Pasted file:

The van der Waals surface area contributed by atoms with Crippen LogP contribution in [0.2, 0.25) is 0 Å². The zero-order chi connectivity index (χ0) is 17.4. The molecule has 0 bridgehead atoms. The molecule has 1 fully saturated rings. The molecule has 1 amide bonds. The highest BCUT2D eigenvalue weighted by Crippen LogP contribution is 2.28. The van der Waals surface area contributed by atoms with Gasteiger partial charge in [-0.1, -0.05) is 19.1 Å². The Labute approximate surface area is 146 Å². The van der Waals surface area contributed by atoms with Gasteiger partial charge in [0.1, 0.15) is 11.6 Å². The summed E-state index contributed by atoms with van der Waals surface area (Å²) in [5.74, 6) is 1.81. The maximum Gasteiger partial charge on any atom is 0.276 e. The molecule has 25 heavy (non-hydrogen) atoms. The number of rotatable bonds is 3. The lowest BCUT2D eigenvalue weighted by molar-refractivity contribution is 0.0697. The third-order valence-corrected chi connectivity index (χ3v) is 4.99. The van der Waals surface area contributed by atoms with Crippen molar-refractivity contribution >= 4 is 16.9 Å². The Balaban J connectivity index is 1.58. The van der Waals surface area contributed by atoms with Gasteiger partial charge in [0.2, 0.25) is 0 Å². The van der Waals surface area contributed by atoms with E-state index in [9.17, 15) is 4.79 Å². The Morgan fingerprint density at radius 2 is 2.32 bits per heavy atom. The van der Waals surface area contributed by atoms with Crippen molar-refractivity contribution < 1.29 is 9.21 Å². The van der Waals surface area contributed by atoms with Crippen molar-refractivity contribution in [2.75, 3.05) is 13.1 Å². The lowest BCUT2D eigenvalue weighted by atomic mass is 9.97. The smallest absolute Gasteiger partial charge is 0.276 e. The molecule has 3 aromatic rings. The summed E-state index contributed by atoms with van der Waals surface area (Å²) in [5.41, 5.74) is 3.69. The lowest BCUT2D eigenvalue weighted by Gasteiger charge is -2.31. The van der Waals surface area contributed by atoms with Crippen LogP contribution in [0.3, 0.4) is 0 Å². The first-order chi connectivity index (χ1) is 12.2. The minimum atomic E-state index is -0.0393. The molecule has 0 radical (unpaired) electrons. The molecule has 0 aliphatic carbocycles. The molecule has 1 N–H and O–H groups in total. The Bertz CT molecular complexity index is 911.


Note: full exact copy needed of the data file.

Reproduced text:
The van der Waals surface area contributed by atoms with Crippen LogP contribution in [0.2, 0.25) is 0 Å². The zero-order chi connectivity index (χ0) is 17.4. The molecule has 0 bridgehead atoms. The molecule has 1 fully saturated rings. The molecule has 1 amide bonds. The highest BCUT2D eigenvalue weighted by Crippen LogP contribution is 2.28. The van der Waals surface area contributed by atoms with Gasteiger partial charge in [-0.1, -0.05) is 19.1 Å². The Labute approximate surface area is 146 Å². The van der Waals surface area contributed by atoms with Gasteiger partial charge in [0.1, 0.15) is 11.6 Å². The summed E-state index contributed by atoms with van der Waals surface area (Å²) in [5.74, 6) is 1.81. The maximum Gasteiger partial charge on any atom is 0.276 e. The molecule has 25 heavy (non-hydrogen) atoms. The number of rotatable bonds is 3. The lowest BCUT2D eigenvalue weighted by molar-refractivity contribution is 0.0697. The third-order valence-corrected chi connectivity index (χ3v) is 4.99. The van der Waals surface area contributed by atoms with Crippen molar-refractivity contribution >= 4 is 16.9 Å². The Balaban J connectivity index is 1.58. The van der Waals surface area contributed by atoms with Gasteiger partial charge in [0.2, 0.25) is 0 Å². The van der Waals surface area contributed by atoms with E-state index in [9.17, 15) is 4.79 Å². The Morgan fingerprint density at radius 2 is 2.32 bits per heavy atom. The van der Waals surface area contributed by atoms with Crippen molar-refractivity contribution < 1.29 is 9.21 Å². The van der Waals surface area contributed by atoms with Crippen molar-refractivity contribution in [2.75, 3.05) is 13.1 Å². The lowest BCUT2D eigenvalue weighted by atomic mass is 9.97. The smallest absolute Gasteiger partial charge is 0.276 e. The molecule has 3 aromatic rings. The summed E-state index contributed by atoms with van der Waals surface area (Å²) in [5.41, 5.74) is 3.69. The lowest BCUT2D eigenvalue weighted by Gasteiger charge is -2.31. The van der Waals surface area contributed by atoms with Crippen LogP contribution in [0.3, 0.4) is 0 Å². The first-order chi connectivity index (χ1) is 12.2. The minimum atomic E-state index is -0.0393. The molecule has 0 radical (unpaired) electrons. The molecule has 0 aliphatic carbocycles. The molecule has 1 N–H and O–H groups in total. The Bertz CT molecular complexity index is 911.